Does State Classify

No

Different Ratios

No

Different Rates

No

Local Option

No

Footnotes

Statute prohibits any assessment other than 100% of appraised value. Tangible personal property with taxable value greater than $500 held for or used in the production of income is taxable, excluding farm products.

Sources

Tex. Tax Code §11.145;
Tex. Tax Code §26.02
(in effect for 2017)
Name of Property TypeAssessed Value of Property Type Percentage of Property Tax Base
Residential
1469890318486
56.58%
Vacant Lots
48102062179
1.85%
Rural Acreage
99731092983
3.84%
Commercial
415080341835
15.98%
Industrial
127357408658
4.90%
Utilities
135435274126
5.21%
Personal Property
302489078740
11.64%

Total Value of Assessed Property

$ 2,598,085,577,007

Footnotes

For taxes payable in fiscal year 2016-2017. Valuation data reflects gross property values. Statewide total deductions are $369,132,193,469, yielding a net taxable value of $2,228,953,383,538. "Residential" includes single and multi-family residences. "Vacant Lots" includes vacant lots and colonia lots. "Rural Acreage" includes real property qualified and non-qualified acres and real property farm and ranch. "Utilities" includes utilities and oil, gas, and minerals. "Personal Property" includes commercial, industrial, intangible personal property, special and residential inventory, and mobile homes and other personal. Assessed value equals full market value minus any exemptions.

Sources

TX, Texas Comptroller of Public Accounts, 2016 Property Value Study (2017).
[https://comptroller.texas.gov/taxes/property-tax/pvs/2016f/index.php Accessed on 12/14/2018]
View Archived Source

Valuation of Timber Land

Eligible Land Uses

Forest Land/Timber Production

Eligibility Criteria

Income Production

Prior Year's Land Use

Method of Preferential Treatment

Current Use Valuation

Is There a Penalty for Change of Use?

Yes

Footnotes

The taxable value of qualified timber land appraised may not be less than the appraised value of that land for the taxing unit in the 1978 tax year, except that the taxable value used for any tax year may not exceed the market value of the land as determined by other generally accepted appraisal methods. If the appraised value of timber land is less than a taxing unit's appraised value of that land in 1978, the assessor for the unit shall substitute the 1978 appraised value for that land on the unit's appraisal roll.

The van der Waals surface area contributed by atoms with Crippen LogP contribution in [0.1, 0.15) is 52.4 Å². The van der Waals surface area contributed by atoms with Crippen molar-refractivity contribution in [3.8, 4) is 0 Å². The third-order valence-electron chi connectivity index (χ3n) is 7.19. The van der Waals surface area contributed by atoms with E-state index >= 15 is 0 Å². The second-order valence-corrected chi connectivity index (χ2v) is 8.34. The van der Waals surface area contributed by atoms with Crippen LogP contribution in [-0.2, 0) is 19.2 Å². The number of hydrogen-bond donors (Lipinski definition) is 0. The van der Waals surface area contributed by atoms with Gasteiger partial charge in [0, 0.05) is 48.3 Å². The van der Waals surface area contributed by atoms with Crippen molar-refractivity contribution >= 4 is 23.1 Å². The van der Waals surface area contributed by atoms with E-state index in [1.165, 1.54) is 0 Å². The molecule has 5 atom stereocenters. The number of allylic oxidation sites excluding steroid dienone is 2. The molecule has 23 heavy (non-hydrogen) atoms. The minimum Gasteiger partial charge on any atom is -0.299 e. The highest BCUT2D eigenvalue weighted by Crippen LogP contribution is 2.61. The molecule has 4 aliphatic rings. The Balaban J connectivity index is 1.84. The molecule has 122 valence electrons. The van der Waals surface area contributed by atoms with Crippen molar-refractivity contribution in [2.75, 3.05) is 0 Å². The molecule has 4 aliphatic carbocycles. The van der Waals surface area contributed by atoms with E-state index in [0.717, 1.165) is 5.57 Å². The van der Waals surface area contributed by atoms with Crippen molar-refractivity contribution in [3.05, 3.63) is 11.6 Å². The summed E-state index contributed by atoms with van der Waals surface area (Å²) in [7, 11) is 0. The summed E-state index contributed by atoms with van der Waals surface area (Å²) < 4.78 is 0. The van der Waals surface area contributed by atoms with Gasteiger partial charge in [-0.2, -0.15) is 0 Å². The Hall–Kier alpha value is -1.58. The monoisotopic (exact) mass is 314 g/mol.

Sources

Tex. Tax Code § 23.71 ~ § 23.79 (in effect for 2017)

Local Option Exemption for Historic Sites

Eligible Land Uses

Historic

Eligibility Criteria

Prerequisite Designation or Certification

Method of Preferential Treatment

Full or Partial Exemption

Is There a Penalty for Change of Use?

No

Footnotes

Sources

Tx. Tax Code §11.24 (in effect for 2017)

Agricultural Use Value

Eligible Land Uses

Agricultural/Farmland

Eligibility Criteria

Income Production

Prior Year's Land Use

Other Eligibility Requirements

Method of Preferential Treatment

Current Use Valuation

Is There a Penalty for Change of Use?

Yes

Footnotes

Sources

Tex. Tax Code § 23.41 ~ 46 (in effect for 2017)
Tex. Const. Art. VIII §1-d

Appraisal of Restricted Use Timber Land

Eligible Land Uses

Forest Land/Timber Production

Other Land Uses

Eligibility Criteria

Plot/Land Size

Management Plan

Other Eligibility Requirements

Method of Preferential Treatment

Current Use Valuation

Full or Partial Exemption

Is There a Penalty for Change of Use?

Yes

Footnotes

Sources

Tex. Tax Code § 23.9801 ~ 9807 (in effect for 2017)

Use Valuation for Recreational, Park, or Scenic Land

Eligible Land Uses

Conservation/Open Space

Historic

Parks/Recreation

Other Land Uses

Eligibility Criteria

Plot/Land Size

Income Production

Prior Year's Land Use

Multi-Year Commitment

Method of Preferential Treatment

Current Use Valuation

Is There a Penalty for Change of Use?

Yes

Footnotes

Sources

Tex. Tax Code § 23.81 ~ § 23.87 (in effect for 2017)

Wildlife Management Use

Eligible Land Uses

Other Land Uses

Eligibility Criteria

Plot/Land Size

Management Plan

Prior Year's Land Use

Method of Preferential Treatment

Current Use Valuation

Is There a Penalty for Change of Use?

Yes

Footnotes

Sources

Tex. Tax Code §23.51~23.57 (in effect for 2017)

Open Space Agricultural Use

Eligible Land Uses

Agricultural/Farmland

Eligibility Criteria

Plot/Land Size

Management Plan

Prior Year's Land Use

Method of Preferential Treatment

Current Use Valuation

Is There a Penalty for Change of Use?

Yes

Footnotes

The land may be owned by a corporation, partnership or individual.

Sources

Tex. Tax Code §23.51~23.57 (in effect for 2017)

Pollution Control Property Tax Exemption

Type of Improvement

Reduce or abate pollution

Description of Eligibility Criteria